A new study reports that women can experience severe lingering health problems even years after a sexual assault or harassment.
The context of this study is undeniable — sexual harassment and sexual assault are prevalent experiences among women (as the researchers themselves emphasize), yet society is only now starting to come to terms with this, and progress is still slow.
“The #MeToo Movement, in addition to raising awareness, has provided people with a voice to speak out when they’ve been wronged, harassed, or assaulted,” the researchers write in an accompanying statement. “A new study shows that not only are sexual harassment and assault highly prevalent today, but they may also have negative health consequences.”
The negative health consequences they refer to can include high blood pressure, poor-quality sleep, anxiety, and symptoms of depression.
In order to reach this conclusion, researchers had 304 non-smoking middle-aged women fill out questionnaires and then carried out health checks (smoking is known to produce the symptoms that researchers were looking for).
They found that 19% of women had experienced workplace sexual harassment and 22% of them experienced sexual assault; an approximate 10% of women experienced both.
Right off the bat, the results are startling — while the sample size is small, they still carry statistical significance, and researchers note that “these rates are lower than those of national samples.” The fact that so many women go through this is nothing if not disturbing, but researchers also report more negative consequences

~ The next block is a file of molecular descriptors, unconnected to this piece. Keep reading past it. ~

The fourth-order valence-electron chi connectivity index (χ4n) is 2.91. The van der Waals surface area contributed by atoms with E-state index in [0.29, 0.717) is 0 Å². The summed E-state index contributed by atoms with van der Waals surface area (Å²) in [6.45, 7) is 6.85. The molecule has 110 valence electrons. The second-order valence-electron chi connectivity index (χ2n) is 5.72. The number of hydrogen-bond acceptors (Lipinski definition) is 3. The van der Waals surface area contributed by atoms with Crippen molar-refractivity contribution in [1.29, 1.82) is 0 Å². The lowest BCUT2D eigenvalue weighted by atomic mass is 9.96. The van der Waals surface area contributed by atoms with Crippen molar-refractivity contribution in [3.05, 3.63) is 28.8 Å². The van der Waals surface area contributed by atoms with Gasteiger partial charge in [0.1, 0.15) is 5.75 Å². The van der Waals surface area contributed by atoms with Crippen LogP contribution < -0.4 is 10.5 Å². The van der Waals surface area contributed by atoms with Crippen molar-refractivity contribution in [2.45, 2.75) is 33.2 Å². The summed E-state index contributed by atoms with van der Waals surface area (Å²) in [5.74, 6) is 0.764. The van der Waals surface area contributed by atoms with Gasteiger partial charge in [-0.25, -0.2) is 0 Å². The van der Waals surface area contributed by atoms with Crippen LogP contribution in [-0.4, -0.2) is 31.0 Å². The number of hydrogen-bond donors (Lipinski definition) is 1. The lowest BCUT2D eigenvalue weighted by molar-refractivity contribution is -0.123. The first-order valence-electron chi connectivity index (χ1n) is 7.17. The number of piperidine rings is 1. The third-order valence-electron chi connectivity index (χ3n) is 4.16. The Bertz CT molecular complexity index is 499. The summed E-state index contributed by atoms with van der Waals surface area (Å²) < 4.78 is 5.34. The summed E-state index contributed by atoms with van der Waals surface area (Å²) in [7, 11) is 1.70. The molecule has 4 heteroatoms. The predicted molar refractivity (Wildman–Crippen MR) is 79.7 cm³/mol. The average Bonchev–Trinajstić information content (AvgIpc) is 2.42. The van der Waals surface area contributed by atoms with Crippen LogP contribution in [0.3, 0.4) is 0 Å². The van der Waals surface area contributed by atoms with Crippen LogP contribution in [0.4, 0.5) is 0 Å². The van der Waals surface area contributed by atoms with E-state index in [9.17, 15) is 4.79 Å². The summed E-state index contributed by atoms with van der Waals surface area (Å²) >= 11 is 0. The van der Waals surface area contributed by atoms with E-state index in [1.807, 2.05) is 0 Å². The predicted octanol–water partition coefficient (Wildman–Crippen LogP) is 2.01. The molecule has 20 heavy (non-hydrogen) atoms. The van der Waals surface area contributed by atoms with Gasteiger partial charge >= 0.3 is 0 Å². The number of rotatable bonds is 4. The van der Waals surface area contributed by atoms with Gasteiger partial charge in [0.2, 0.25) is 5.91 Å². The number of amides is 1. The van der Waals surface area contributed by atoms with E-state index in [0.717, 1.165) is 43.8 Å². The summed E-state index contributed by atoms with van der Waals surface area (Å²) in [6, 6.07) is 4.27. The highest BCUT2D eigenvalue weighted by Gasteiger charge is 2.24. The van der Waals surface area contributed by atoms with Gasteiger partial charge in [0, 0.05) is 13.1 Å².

Women who reported being sexually assaulted were almost three times more likely to suffer symptoms of depression, and two times more likely to report higher anxiety and poorer sleep. Meanwhile, women who reported sexual harassment were two times more likely to suffer from blood pressure.
Researchers also note that women who reported workplace sexual harassment are more likely to be college educated, but they also suffer greater financial strain than the group average. It’s still unclear why this happens, but the study authors speculate that highly educated women are more likely to work in male-dominated fields, and might also be more knowledgeable about what constitutes sexual harassment.
“It is widely understood that sexual harassment and assault can impact women’s lives and how they function, but this study also evaluates the implications of these experiences for women’s health,” says Dr. Rebecca Thurston, lead author of the study and a Professor of Psychiatry, Psychology, and Epidemiology at the University of Pittsburgh.
Given the high prevalence of sexual harassment and assault, addressing these problems can be critical for women, the researchers conclude, and they advise physicians to also consider these things when prescribing treatments for problems such as depression and anxiety.
But at the end of the day, there’s a broader question which we should all ask ourselves: how can we change the world and ourselves so that women don’t have to go through this in the first place?
The study has been published in JAMA.